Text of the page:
Hitting a Plateau?

I just got an email from someone that said that she’d hit a plateau in fitness and fat loss and wanted to know how to break through.

First of all, I want to suggest that everyone use this forum, the blog, to post your questions and comments. We are a community and we can learn from each other. There are NO dumb questions and we all can benefit from what is said. I get a better handle on what your needs are, like this one for example, so I know how to help you more effectively. And you get your specific questions answered.

Onto this topic…

Your body is an amazing machine. It’s designed so that what ever you throw at it, it will learn to handle the load. For example, if you start out with 5 lb dumb bells you may get crippled sore, but after a bit of time and training, you’ll be throwing those dumb bells around like they were nothing at all. This is your body’s way of adapting.

You can’t keep doing the same thing and expect your body to improve. It will improve in the beginning, but once your body steps up to the challenge, it will stay there until you challenge it further. This is the principle behind progressive resistance. This principal is defined as the gradual increase of stress placed on the body. Whether you’re weight training in a gym, or doing resistance training with your own body weight, or running up a hill, you need to increase the intensity as you continue to train. Your body is constantly adapting to training stimuli; if you don’t offer more challenge to your routine, you will only maintain your fitness level and not improve in any of the fitness parameters. Or, you will hit a plateau.

This is why I think so many find the weight room unsatisfying. You may start off with a bang and notice some changes in your body, but then it all comes to a grinding halt. The majority of people reach a certain fitness level and then plateau. Studies show that increases in muscular strength are most prevalent in the first four to eight weeks of training specifically for strength. After these early stages of training, strength gains then taper off.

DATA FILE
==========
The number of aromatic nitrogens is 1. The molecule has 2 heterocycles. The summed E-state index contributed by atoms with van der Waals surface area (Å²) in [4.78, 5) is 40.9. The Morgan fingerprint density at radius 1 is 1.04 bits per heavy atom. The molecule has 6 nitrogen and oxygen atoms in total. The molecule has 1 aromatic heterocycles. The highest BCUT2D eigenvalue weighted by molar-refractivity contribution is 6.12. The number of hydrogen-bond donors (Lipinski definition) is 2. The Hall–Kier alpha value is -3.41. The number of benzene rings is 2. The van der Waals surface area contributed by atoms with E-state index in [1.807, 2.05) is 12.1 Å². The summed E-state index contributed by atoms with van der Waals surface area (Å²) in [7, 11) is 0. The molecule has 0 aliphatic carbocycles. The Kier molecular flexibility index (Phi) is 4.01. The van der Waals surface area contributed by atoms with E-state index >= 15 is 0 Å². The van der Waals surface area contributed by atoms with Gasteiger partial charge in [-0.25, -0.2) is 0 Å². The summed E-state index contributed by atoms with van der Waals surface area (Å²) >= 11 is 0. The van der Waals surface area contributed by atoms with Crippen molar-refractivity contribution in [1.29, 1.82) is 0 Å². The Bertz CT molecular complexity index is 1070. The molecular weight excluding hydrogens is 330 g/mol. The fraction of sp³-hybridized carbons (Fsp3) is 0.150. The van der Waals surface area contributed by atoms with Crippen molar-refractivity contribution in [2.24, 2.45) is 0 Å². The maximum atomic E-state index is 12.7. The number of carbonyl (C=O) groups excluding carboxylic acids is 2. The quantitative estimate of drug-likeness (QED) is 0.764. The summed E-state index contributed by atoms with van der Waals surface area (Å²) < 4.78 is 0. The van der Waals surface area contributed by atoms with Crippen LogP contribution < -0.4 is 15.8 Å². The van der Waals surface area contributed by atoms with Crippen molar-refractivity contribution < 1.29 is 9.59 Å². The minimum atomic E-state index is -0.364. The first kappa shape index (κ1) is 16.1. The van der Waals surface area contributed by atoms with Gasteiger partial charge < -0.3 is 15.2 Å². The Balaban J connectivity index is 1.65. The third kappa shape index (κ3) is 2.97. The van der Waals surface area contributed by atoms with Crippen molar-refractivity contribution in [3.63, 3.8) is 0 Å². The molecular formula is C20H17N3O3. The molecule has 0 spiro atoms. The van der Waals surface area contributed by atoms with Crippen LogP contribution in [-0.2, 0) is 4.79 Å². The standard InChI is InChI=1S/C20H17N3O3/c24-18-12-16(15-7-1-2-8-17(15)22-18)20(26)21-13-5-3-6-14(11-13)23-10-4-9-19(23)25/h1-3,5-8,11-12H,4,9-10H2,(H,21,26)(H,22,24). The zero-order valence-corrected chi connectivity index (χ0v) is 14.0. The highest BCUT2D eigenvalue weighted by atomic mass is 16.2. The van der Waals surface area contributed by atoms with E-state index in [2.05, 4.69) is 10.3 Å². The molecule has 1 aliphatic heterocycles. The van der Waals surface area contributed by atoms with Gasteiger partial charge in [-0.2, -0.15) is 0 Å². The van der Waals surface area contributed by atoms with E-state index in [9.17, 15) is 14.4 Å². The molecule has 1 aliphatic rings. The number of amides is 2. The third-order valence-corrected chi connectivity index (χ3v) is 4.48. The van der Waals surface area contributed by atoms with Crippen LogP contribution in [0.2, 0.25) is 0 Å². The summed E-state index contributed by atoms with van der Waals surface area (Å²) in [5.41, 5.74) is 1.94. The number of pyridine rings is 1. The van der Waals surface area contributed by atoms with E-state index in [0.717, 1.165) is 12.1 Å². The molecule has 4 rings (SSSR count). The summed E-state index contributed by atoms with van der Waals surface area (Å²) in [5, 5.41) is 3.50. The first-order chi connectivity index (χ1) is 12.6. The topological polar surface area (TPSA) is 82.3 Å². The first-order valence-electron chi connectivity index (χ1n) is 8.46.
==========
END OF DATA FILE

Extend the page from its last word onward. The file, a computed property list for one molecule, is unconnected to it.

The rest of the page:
It could it be that strength gains (and other fitness benefits) tend to stagnate or decline over the long run due to a lack of variation and imagination in the routine followed. The bottom line is that people get lazy and just don’t step up their programs. Over time, many people keep doing the same old routine, simply going through the motions, doing the same thing, in the same amount of time, day in and day out. This becomes a maintenance routine, not enhancing existing your fitness level or fat loss effort.

So, stop doing the same thing! Change your program up, never do the same workout twice. Honestly, this is why ladies have the best luck with my program and boot camps because you never repeat the same workout in the month long program.

Another great way to shake up a routine is to attempt to maintain your workout volume, but to decrease overall workout time. This can be done simply by decreasing rest. A workout allowing for thirty seconds rest between sets will feel much different to one that allows for two minutes between sets. Different body systems will be taxed with varying amounts of rest. A workout with lighter loads and short rest times will tax the cardiovascular system, increase the body’s ability to cope with lactic-acid build up, and increase muscular endurance. A workout with longer rests and heavier loads will focus more on muscular strength development and muscular hypertrophy.

Then again, you may need to do something completely different for your metabolism to come alive so you’ll break your plateau. Adding variety to your workout is the key. If all you do is run, then you need to add some resistance training. If all you do is lift weights, you need to add some high intensity interval training.

And speaking of interval training, you need HIIT (high intensity interval training) with the focus on the high intensity. You need to get a sweat going. If you can walk away from your workout without breaking a sweat or the need for a rest, then you know you’re not working hard enough.

What are eating? You can never out train poor nutrition. Keep a close eye on what you put in your mouth. I am NOT saying reduce your calories, but I am suggesting that you look at the quality of food that you’re eating. Read labels, particularly on any new food items you’ve added to your diet as you may be surprised at the nutritional breakdown on seemingly healthy foods. And, check your portion sizes to ensure that you’re not over doing it. Do NOT starve yourself, but be aware!

Basically, if you want results that you’ve never had before, you need to do what you’ve never done. If you’re going through the motions, then don’t expect stellar results. You need to continually set the bar a bit higher each day to challenge your body and push it to a new you.